Peirce's (1906) proposal that the universe as a whole, even if it does not consist exclusively of signs, is yet everywhere perfused with signs, is a thesis that better than any other sums up the life and work of Thomas A. Sebeok, "inventor" of semiotics as we know it today. Semiotics - the doctrine of signs - has a long and intriguing history that extends back well beyond the last century, two and a half millennia to Hippocrates of Cos. It ranges through the teachings of Augustine, Scholastic philosophy, the work of Peirce and Saussure. Yet a fully-fledged doctrine of signs, with many horizons for the future, was the result of Sebeok's work in the twentieth century. The massive influence of this work, as well as Sebeok's convening of semiotic projects and encouragement of a huge number of researchers globally, which, in turn, set in train countless research projects, is difficult to document and has not been assessed until now. This volume, using the testimonies of key witnesses and participants in the semiotic project, offers a picture of how Sebeok, through his development of knowledge of endosemiotics, phytosemiotics, biosemiotics and sociosemiotics, enabled semiotics in general to redraw the boundaries of science and the humanities as well as nature and culture.
"History, Singing in" is a double-entendre indicating the dual purpose of this book. First it marks the initial effort by a practicing historian to demonstrate the usefulness of semiotics for the discipline of history. Second, the essays in this volume on Charles S. Peirce, predecessors and successors of Peirce in the United States, the interpretation of historical texts such as Declaration of Independence and the Constitution, and the historical significance of music and film illustrate the working of signs in both history and the interpretation of history by great thinkers.
of those problems in law which we inherit and/or retrieve in order to reconstruct and interpret in the light of legal semiotics, however defined. In addition to three main areas of underlying metaphysical assumptions there are also three main areas of possible editorial focus and these should be mentioned. The three areas of focus are: 1) the state-of-the-art of legal semiotics; 2) the dynamic, intense and exceptionally interactive quality of conference participation, and 3) the content of the papers presented which is the material of this volume. My choice of this triad of focal possibilities is to exclude the last since the papers speak for themselves and need but a brief reportorial caption. I also eliminate the second possible focus as the main focus since the discussion was not taped for editing into this volume and must remain for all those who participated a quality of scholarly meetings to be remembered, savored and hoped for. My main focus is on the "state-of-the-art" of legal semiotics. II At the conclusion of the First Round Table on Law and Semiotics (1987) it was noted that there were no working paradigms, in Kuhn's sense, that thus far emerged but rather that several problematic areas were disclosed which warrant attention. Therefore the first concern of Legal Semiotics should be to address the surface, i. e.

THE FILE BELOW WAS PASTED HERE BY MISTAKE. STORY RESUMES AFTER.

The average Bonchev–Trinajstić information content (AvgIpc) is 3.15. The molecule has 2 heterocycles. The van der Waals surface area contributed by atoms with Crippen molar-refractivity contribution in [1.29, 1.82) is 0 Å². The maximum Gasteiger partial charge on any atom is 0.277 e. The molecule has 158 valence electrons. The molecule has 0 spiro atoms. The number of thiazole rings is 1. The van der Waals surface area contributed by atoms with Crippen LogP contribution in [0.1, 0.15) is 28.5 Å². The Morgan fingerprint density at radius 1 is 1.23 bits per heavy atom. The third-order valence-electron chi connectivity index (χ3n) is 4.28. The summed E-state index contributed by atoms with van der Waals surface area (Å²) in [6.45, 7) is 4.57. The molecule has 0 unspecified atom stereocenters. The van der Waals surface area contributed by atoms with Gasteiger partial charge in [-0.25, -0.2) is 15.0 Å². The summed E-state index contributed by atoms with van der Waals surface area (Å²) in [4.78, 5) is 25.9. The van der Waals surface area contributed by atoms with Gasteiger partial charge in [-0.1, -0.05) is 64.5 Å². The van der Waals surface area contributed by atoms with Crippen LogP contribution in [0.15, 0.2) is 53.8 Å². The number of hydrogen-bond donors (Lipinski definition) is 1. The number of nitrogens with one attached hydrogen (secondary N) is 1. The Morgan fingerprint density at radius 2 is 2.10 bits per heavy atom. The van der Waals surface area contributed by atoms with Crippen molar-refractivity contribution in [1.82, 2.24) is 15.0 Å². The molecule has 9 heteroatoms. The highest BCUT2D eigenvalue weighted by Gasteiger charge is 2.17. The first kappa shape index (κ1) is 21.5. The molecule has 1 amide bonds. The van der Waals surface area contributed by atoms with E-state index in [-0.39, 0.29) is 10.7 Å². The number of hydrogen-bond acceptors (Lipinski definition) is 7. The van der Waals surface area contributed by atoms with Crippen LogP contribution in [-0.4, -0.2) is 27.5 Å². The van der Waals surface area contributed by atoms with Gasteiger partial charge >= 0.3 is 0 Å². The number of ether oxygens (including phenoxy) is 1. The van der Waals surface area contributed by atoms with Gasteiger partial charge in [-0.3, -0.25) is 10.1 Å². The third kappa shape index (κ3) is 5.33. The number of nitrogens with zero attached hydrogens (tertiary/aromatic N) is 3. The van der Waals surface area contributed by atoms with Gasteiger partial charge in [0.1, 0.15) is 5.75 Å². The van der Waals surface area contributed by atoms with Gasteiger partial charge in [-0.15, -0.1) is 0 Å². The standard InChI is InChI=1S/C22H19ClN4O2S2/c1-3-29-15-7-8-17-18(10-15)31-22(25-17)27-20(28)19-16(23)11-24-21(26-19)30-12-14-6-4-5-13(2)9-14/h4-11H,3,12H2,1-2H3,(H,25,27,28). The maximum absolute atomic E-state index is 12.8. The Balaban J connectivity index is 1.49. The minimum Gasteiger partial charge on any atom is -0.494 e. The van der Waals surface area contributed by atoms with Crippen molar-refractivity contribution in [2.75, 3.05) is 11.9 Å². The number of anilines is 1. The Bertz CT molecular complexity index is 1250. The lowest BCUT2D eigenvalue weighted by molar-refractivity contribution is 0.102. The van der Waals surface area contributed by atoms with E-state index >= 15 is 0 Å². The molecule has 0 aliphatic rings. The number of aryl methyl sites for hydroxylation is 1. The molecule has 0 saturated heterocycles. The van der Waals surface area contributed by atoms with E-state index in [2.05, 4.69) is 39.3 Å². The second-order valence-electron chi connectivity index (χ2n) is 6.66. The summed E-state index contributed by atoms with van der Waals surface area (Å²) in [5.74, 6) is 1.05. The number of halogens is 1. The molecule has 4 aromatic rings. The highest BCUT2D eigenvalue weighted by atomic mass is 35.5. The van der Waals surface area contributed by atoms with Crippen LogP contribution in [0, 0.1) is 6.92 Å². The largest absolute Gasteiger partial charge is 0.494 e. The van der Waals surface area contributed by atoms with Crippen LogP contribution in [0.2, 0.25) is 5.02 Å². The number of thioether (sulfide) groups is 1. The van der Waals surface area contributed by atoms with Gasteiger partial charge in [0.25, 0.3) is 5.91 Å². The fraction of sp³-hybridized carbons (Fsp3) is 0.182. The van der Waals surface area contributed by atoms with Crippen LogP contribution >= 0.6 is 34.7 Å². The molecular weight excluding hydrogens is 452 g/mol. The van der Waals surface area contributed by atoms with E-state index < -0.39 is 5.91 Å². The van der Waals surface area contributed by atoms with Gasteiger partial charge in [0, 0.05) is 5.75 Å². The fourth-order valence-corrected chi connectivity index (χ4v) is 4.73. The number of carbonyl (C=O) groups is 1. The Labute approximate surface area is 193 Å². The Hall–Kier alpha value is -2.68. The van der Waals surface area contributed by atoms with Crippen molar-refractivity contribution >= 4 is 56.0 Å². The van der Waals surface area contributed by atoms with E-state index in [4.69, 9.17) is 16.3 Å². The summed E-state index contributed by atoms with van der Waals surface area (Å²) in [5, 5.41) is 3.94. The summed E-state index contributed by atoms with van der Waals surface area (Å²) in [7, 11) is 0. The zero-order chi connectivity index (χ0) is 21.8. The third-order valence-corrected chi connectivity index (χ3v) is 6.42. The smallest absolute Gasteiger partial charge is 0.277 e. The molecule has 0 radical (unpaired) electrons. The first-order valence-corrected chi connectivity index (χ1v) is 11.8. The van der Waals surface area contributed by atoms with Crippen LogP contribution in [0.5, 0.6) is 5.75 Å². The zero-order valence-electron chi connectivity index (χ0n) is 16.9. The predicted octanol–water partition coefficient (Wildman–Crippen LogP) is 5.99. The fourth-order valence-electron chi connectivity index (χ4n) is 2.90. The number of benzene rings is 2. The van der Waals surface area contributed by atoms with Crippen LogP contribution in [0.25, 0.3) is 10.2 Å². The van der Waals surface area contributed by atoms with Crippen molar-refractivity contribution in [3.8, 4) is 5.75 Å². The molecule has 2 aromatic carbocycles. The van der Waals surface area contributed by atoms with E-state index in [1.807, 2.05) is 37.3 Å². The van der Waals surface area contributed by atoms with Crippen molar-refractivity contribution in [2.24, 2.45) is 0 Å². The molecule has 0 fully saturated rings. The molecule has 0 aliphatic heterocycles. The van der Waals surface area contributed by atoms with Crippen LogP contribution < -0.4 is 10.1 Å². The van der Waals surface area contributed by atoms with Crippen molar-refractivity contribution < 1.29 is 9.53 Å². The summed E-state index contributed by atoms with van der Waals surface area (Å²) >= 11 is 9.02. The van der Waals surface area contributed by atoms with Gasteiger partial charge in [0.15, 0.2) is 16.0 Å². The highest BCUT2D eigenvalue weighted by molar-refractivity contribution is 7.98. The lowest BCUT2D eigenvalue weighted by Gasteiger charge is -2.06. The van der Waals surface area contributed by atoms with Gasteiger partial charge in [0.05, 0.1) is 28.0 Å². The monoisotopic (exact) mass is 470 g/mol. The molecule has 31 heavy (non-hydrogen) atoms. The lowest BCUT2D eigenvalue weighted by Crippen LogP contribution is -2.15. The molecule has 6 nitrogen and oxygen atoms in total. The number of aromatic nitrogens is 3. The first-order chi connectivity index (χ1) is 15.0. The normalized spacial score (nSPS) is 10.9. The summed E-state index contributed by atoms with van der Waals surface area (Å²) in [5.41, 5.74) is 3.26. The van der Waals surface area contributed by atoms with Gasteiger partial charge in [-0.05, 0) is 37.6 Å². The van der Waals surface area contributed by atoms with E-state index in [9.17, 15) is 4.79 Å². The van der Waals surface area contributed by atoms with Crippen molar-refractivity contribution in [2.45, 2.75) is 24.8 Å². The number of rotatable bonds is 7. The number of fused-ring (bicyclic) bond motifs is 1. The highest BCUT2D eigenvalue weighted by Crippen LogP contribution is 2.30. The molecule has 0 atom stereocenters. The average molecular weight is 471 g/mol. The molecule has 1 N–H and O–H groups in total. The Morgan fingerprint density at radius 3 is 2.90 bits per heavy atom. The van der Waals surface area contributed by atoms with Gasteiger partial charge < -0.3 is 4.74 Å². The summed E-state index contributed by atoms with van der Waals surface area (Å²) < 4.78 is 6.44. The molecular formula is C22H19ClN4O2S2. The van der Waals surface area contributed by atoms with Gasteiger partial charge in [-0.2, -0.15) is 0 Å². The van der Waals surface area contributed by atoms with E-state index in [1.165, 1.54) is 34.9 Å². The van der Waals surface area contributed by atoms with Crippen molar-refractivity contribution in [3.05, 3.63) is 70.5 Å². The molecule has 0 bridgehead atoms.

The series Handbooks of Linguistics and Communication Science is designed to illuminate a field which not only includes general linguistics and the study of linguistics as applied to specific languages, but also covers those more recent areas which have developed from the increasing body of research into the manifold forms of communicative action and interaction.
Reading art from a semiotic perspective, this book offers a new interpretation of the development of Chinese landscape painting and outlines a new framework for contemporary semiotics and critical theory. It will appeal to those interested in visual art, Chinese studies, critical theory, semiotics, and other relevant fields, and will allow the reader to learn how to put theory into the practice of studying art, how to give new life to an important theory, and how to acquire a new point of view in appreciating and enjoying art with a certain critical theory.
This is the first book of its kind that explains the basic concepts, theoretical foundations and systematic research of linguistic semiotics, so as to establish a well-founded framework for linguistic semiotics as an independent discipline. While examining the major claims of different schools of semiotics, it also addresses 12 central issues concerning linguistic semiotics, and outlines semiotic studies in China focusing on the multiple research areas and accomplishments. In addition to illustrations and tables, the book offers an “Index of References in Linguistic Semiotics” consisting of 1,063 entries, including monographs, journal papers, conference proceedings, etc. in Chinese, English and Russian.